Adolescence as a sensitive period of social brain development.
Adolescence, defined as 10-24 years, is a period of life often characterised by behaviours that can appear, prima facie, irrational such as dangerous risk-taking and impulsivity. However, these behaviours can be interpreted as adaptive and rational given that a key developmental goal of this period of life is to mature into an independent adult while navigating a social world that is unstable and changing. Research over the past two decades has demonstrated that social cognitive processes involved in navigating an increasingly complex social world develop, social influence is an important determinant of decision making and areas of the social brain undergo substantial development across adolescence. The findings suggest that adolescence might be a sensitive period of social development.
Prof Sarah-Jayne Blakemore, University of Cambridge
Sarah-Jayne Blakemore is Professor of Psychology at the University of Cambridge, UK, and leader of the Developmental Cognitive Neuroscience Group. Her group's research focuses on the development of social cognition and decision making in the human adolescent brain, and adolescent mental health. Her group runs behavioural studies in schools and in the lab, as well as neuroimaging studies, with adolescents and adults. You can read more about the group and their research here.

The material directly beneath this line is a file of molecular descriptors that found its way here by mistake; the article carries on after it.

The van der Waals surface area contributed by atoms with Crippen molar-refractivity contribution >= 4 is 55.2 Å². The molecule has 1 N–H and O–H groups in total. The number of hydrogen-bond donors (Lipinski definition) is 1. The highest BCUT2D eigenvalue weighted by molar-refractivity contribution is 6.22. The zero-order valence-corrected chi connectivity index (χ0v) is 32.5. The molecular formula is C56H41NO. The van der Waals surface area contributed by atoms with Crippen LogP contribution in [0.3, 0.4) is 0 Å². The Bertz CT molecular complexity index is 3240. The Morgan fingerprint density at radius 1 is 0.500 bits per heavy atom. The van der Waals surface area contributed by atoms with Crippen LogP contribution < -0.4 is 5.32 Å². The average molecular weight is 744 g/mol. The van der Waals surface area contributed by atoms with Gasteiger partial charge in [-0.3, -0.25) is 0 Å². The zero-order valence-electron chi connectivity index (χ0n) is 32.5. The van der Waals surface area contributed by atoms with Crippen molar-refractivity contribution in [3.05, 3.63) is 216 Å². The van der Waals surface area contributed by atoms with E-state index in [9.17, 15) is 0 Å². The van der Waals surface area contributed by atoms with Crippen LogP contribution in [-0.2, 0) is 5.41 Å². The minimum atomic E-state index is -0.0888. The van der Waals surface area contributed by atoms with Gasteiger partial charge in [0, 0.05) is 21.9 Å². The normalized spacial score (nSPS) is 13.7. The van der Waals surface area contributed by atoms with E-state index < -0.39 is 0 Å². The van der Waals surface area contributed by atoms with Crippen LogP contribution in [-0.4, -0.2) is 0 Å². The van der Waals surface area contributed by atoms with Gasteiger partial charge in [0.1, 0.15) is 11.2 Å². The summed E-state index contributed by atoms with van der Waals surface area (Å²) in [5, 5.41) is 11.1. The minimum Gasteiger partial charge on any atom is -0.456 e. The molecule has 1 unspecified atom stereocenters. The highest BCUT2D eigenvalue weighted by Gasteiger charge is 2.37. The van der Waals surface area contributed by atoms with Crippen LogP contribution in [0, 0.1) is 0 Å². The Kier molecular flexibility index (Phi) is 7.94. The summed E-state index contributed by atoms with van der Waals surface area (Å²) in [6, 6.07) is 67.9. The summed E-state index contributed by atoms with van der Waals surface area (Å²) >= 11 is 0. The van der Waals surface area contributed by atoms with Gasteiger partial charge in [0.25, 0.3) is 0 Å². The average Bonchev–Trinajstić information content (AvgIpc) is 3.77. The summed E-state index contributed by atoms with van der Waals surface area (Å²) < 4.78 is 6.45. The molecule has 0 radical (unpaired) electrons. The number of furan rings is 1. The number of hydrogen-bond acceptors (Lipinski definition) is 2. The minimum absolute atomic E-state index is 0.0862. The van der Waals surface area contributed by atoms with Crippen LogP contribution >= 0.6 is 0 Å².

Professor Blakemore is Chair of the Royal Society of Biology Education and Science Policy Committee. She is an editor at Proceedings of the National Academy of Sciences and on the advisory board of the Lancet Child & Adolescent Health. She has been awarded national and international prizes for her research including the British Psychological Society (BPS) Doctoral Award 2001, the BPS Spearman Medal for outstanding early career research 2006, the Swedish Neuropsychology Society Award 2011, the Young Mind & Brain Prize 2013, the Royal Society Rosalind Franklin Award 2013, the Klaus J Jacobs Prize 2015 and the BPS Presidents' Award 2018. She is a Fellow of the Royal Society of Biology, the British Academy and the Association of Psychological Science.
BBC "The Life Scientific" interview
Book: Inventing Ourselves: the secret life of the teenage brain
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